Federal officials have issued a warning, saying that certain medical devices are vulnerable to hacking.
When you think of devices that can be hacked, drug pumps probably don't come to mind. After all, for what reason would a hacker even want to target devices such as this? It wouldn't offer any monetary gain like the buying and selling of credit cards on the black market. Nonetheless, there's a growing concern about the security risks of using medical devices like drug pumps.
One particular pump has caught the attention of officials: the Hospira Symbiq infusion pump. This device, commonly used in hospitals, is designed to administer drugs intravenously to patients. It's connected to a larger computer system which allows doctors and nurses to change both the type of drug, as well as the dosage, that the patient receives. If hacked, however, federal officials say patients could be given different drugs with altered dosage.
The good news is that no cases have been reported involving the Symbiq being hacked (nor any other medical device for that matter). However, officials say it can be done. Cybersecurity expert Billy Rios told reporters that pretty much anyone can log into the device without any special type of credentials. There are no usernames or passwords associated with the Symbiq pump, creating a serious gap in security.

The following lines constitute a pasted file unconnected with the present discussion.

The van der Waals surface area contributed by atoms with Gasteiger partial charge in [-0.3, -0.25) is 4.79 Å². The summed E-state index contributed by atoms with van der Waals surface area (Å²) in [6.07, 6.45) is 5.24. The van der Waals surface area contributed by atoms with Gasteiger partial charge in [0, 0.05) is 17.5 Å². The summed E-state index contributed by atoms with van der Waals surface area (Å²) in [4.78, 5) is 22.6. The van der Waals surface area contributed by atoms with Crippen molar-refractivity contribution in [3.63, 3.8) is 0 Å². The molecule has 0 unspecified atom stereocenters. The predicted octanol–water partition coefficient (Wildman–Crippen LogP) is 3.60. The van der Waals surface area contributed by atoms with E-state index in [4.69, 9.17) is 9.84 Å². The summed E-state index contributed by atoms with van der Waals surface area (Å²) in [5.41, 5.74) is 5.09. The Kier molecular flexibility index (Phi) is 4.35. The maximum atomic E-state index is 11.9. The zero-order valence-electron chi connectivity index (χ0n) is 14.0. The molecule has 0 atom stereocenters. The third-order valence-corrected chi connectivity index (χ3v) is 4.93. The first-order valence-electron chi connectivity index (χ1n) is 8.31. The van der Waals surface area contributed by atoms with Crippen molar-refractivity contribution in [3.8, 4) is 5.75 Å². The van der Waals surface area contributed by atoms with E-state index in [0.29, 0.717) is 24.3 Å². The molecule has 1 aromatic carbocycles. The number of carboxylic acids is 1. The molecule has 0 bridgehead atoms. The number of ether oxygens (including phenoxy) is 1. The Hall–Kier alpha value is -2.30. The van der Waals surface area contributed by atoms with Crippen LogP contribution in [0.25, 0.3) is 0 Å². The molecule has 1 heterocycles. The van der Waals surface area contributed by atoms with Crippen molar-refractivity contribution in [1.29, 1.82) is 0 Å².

“By design, you're allowing it to where someone else can control this thing remotely and do things to the pump, or do things to the device or equipment,"said cybsecurity expert Billy Rios in an interview with CBS News. "You could basically log into this device with no user name and no password."
Of course, this is just one of the many medical devices that are vulnerable to hacking. Doctors and other individuals in the medical profession should take a proactive approach towards protecting their devices and their patients' privacy. Just because a device is available for sale on the market doesn't necessarily mean that it's acceptable to use.
Under the Health Insurance Portability and Accountability Act (HIPAA), covered entities must implement meaningful and appropriate measures to prevent unauthorized access of Protected Health Information. If a hacker were to access a medical device on which PHI is contained, the healthcare practice could be cited for a HIPAA violation if it failed to implement the necessary safeguards.